Wild Ride

Long before War Horse, these beloved animals were stunningly depicted in Equus, a psychological thriller by legendary writer Peter Shaffer.

When Sir Peter Shaffer died last year at age 90, the London newspaper The Telegraph described him as: “A giant of post-war British theatre, producing a string of dramatic and cinematic triumphs and in the process bringing ritual, music and magic into a theater in danger of disappearing into kitchen sink naturalism.”

Shaffer’s triumphs include three works that were first hit plays then big-budget movies: The Royal Hunt of the Sun in the 60s, Equus in the 70s, and Amadeus in the 80s. Now Pittsburgh Public Theater is thrilled to produce a new staging of the sensational Equus, directed by Ted Pappas as part of his Grand Finale season.

Mining Shakespeare

Peter and his identical twin brother, Anthony, were born in the English city of Liverpool in 1926. In school the boys delighted in story hour, and this love of dramatic narrative would both comfort and inspire them as they grew.

As teenagers during World War II, the brothers were conscripted to work in a coal mining operation. To allay the tedium of his grueling tasks, Peter memorized long passages from Shakespeare’s plays then recited them in his head as he labored.

“It kept me from going mad,” Shaffer told the writer Michael Riedel. “I’d do Hamlet one day and King Lear the next.” Shaffer said he learned to write plays by absorbing the structure of Shakespearean monologues and scenes.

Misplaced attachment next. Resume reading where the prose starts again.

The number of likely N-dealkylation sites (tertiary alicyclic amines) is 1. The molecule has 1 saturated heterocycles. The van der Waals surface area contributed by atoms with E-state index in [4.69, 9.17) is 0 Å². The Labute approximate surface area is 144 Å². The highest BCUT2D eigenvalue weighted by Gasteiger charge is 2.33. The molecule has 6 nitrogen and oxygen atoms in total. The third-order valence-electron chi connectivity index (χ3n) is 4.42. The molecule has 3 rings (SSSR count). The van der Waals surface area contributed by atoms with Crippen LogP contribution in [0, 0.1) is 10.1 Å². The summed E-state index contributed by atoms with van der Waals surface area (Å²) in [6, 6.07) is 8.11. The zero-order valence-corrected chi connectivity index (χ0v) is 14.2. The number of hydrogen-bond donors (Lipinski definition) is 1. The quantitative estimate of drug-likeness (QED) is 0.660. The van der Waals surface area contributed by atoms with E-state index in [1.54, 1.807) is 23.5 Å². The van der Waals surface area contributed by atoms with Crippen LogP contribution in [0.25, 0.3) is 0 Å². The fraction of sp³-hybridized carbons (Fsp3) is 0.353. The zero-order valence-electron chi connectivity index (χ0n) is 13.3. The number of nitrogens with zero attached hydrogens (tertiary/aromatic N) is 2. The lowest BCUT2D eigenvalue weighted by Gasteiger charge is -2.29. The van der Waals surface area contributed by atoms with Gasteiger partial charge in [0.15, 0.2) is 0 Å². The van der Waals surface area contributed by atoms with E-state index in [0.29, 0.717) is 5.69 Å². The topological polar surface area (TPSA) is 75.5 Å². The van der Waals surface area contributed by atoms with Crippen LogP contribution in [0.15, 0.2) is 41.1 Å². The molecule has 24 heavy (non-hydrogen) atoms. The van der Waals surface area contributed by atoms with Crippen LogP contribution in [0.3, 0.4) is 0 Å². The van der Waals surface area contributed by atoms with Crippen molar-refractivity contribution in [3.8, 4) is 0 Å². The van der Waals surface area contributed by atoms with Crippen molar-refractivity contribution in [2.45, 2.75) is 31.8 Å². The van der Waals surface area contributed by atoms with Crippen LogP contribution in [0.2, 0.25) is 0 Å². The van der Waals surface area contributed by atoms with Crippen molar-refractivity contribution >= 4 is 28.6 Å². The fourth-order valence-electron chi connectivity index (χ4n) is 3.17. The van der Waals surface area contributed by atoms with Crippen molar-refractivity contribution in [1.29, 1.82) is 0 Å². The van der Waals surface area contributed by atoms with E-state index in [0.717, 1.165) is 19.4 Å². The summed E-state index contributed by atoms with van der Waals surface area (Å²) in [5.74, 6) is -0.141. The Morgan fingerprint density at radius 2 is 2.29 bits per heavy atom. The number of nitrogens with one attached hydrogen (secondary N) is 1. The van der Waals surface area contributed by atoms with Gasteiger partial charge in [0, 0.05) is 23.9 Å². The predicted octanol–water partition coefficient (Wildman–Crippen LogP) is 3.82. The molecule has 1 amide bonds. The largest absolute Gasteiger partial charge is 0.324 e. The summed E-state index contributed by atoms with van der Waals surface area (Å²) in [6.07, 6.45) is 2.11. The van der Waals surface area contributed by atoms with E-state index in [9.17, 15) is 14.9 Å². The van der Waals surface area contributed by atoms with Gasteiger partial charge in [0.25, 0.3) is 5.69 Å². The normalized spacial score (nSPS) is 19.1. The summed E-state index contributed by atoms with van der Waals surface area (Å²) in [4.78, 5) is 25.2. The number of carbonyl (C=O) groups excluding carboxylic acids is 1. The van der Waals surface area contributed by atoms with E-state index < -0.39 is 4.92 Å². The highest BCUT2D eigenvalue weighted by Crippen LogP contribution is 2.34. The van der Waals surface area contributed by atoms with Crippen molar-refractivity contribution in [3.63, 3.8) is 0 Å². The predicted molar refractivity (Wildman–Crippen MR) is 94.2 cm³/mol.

He attended Cambridge after the war and moved to New York in 1950. There he found employment in a bookstore and then at the public library, all the while devoting as much time as possible to writing novels and plays.

Mane Attraction

Shaffer had his first success in London in 1958 with a drama about a family. Titled Five Finger Exercise, it also ran on Broadway for more than 600 performances. But it was 1964’s The Royal Hunt of the Sun that began his reputation for visually ambitious plays with penetrating themes and demanding roles for actors. The spectacular tale of Spain’s conquest of Peru and the human desire to worship, The Royal Hunt of the Sun helped to put London’s recently established National Theatre on the map.

His play Black Comedy was also a hit for the National Theatre, but Equus was his next epic drama and it became a worldwide sensation.

While driving in the English countryside, a friend told Shaffer about a local boy who had been sent to an asylum after harming several horses. The playwright tried to track down the details but never learned the truth behind the horrific act.

“The story took hold of me in a way that I really wanted to account for this, somehow, in my head,” Shaffer has said. “I was thinking about it all the time, and the only why I could lay it to rest was to write about it.”

In Equus, Shaffer created 17-year-old stable hand Alan Strang, whose love of horses morphs into something odd, and then suddenly, into violence. He gets committed to the care of Dr. Martin Dysart, a man who is growing disillusioned with his passive lifestyle.

Told in a non-linear way, Equus is a psychiatric detective story that uncovers the hidden motives behind Alan’s deed. At the same time the play investigates not just the downside of uncontrolled passion, but the emptiness of pure reason.

The characters include a compassionate magistrate, Alan’s religiously zealous mother, his authoritative father, and the girl who is attracted to him. But equally important in the cast are the horses. Wearing stylized equine head gear, the actors in these roles convincingly evoke the animals’ movements, mannerisms, power, and grace.